Dr. Daniel: “I have examined Bo Vuk many times in the last few years. He had a thickened distal suspensory of his RF leg. Bo Vuk was closely examined in the post-parade. He was flagged as a horse of concern due to the suspensory ligament. He was sound and the rider had no complaint. Bo Vuk was in the turn near the 1/4 pole when he suddenly pulled up. When I got to him, his RF ankle had suffered a fracture/dislocation and both sesamoid bones were fractured. There was also substantial soft tissue damage. Bo Vuk was humanely euthanized on the racetrack.”

Dr. Walsh: “I flagged the horse on pre-race exam. There was no response to palpation or any indication that this injury would be a problem. When I mentioned to Dr. Daniel, she stated this was an old healed injury that the horse had been running well with.”

Super Annapola, Dec 8, Laurel R (euthanized Dec 11)
“3rd carpal bone fracture…euthanized her because they didn’t want to do surgery”

Dr. Dilodovico: “The filly had a history of a right knee issue on previous exams.”

Super Annapola was four years old and had five previous races; in those, she finished a combined 96 lengths back. “Right knee issue.”

Through a FOIA request to the Maryland Racing Commission, I have confirmed the following kills at that state’s tracks in 2019 (previous ones here.) Please note that in the wake of Santa Anita, Maryland began releasing much more detail. Because those details – and the words of the vets – are so powerful (and damning), I will post these in installments so as to give each death its proper due. Please share.

Portulaca, Sep 21, Laurel R
“severe/displaced MCIII fracture”

This was Portulaca’s first race.

Midskipman, Nov 2, Laurel T
“severe compound/comminuted fracture of the LF cannon bone; multiple fractured pieces of MCIII ranging in length from 10mm to 80mm”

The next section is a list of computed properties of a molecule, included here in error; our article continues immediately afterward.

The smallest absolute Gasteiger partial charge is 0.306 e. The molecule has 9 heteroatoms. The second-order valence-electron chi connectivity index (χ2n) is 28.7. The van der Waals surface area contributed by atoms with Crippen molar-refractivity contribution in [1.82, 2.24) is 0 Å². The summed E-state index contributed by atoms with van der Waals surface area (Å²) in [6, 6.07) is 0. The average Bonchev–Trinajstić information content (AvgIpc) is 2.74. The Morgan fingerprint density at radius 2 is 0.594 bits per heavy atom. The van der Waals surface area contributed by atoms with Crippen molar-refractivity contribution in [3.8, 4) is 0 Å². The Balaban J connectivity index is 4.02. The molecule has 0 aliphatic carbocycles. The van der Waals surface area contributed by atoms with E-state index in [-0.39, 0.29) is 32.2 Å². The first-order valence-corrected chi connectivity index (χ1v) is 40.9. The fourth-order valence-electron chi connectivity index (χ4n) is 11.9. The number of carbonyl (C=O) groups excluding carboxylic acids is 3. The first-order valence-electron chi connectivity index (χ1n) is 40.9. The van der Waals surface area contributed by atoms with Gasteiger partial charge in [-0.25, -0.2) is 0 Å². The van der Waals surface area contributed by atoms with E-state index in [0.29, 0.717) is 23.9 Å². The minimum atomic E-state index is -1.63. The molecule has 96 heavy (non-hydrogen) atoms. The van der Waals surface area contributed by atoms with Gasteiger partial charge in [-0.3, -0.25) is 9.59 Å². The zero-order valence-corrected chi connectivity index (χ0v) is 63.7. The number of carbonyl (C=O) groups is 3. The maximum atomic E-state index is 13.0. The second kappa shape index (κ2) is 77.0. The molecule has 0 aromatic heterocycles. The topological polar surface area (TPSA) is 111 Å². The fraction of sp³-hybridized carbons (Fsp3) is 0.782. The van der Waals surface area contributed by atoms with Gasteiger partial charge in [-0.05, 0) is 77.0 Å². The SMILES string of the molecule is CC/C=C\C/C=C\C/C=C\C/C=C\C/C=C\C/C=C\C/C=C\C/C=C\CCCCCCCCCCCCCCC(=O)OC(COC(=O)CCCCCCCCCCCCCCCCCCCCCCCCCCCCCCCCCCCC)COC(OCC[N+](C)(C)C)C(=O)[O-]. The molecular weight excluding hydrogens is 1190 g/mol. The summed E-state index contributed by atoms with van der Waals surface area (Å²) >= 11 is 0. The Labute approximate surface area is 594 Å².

Shes Not Not Fast, Nov 2, Laurel T
“severe open/compound fracture with avulsion [cartilage torn from the bone] of the RF fetlock joint”

Loudon’s Song, Nov 7, Laurel T
“collapsed and died, aortic rupture; stomach: large erythematous [red] ulcer”

Loudon’s Song was just three years old.

Polite Pearl, Nov 7, Pimlico T
“RF leg fracture; subcutaneous hemorrhage on [both] sides of the cannon bone; blood and foam were coming from the nostrils; severe bruising over the right eye, right side of poll and neck and right side of head; right hock showing some degenerative joint disease; left hock showing some degenerative joint disease; LF fetlock showed advanced cartilage erosion/bone cyst; stomach had gastric ulcers present”

This poor, abused animal was just seven years old.

Through a FOIA request to the Maryland Racing Commission, I have confirmed the following kills at that state’s tracks in 2019 (previous ones here.) Please note that in the wake of Santa Anita, Maryland began releasing much more detail. Because those details – and the words of the vets – are so powerful (and damning), I will release these in installments so as to give each death its proper due. Please share.

To the Stars, Aug 25, Timonium R
“open disarticulation of pastern joint…euthanized on the track”

Dr. Daniel: “From where I was observing, it appeared that he took a bad step near the wire. This was an unusual injury in my experience. I do not believe this is something that anyone missed in the pre-race exam or post parade warm-up. I believe this was just an accident that unfortunately occurred.”

To the Stars was 9 years old, and this was his 106th time under the whip. 106th – “I do not believe this is something that anyone missed … I believe this was just an accident that unfortunately occurred.” Vile.

Hanky Panky, Aug 31, Laurel T
“sudden death syndrome from acute heart disease with myocardial degeneration”

Hanky Panky was but three years old: “acute heart disease.”

Scrap Copper, Sep 2, Laurel T
“catastrophic LF sesamoid fractures and palmar osteochondral disease; hemorrhage within the suspensory ligament; LH [other left leg] fetlock joint has a detached bone/cartilage or mineralized ligament; cerebellar hemorrhage and fractured occipital bone…there is blood oozing from the nares and mouth; stomach, large ulcer glandular mucosa; chronic callous of the distal right rib – old fracture possibly”

Dr. Sivick (private vet): “Scrap Copper had a non-displaced lateral condyle fracture of the RF fetlock [not the one that had the breakdown] in December 2018 following his last race. He was sent for surgery and had 1 screw placed across the fracture. The horse [also] had a P1 chip fracture in his RH fetlock.”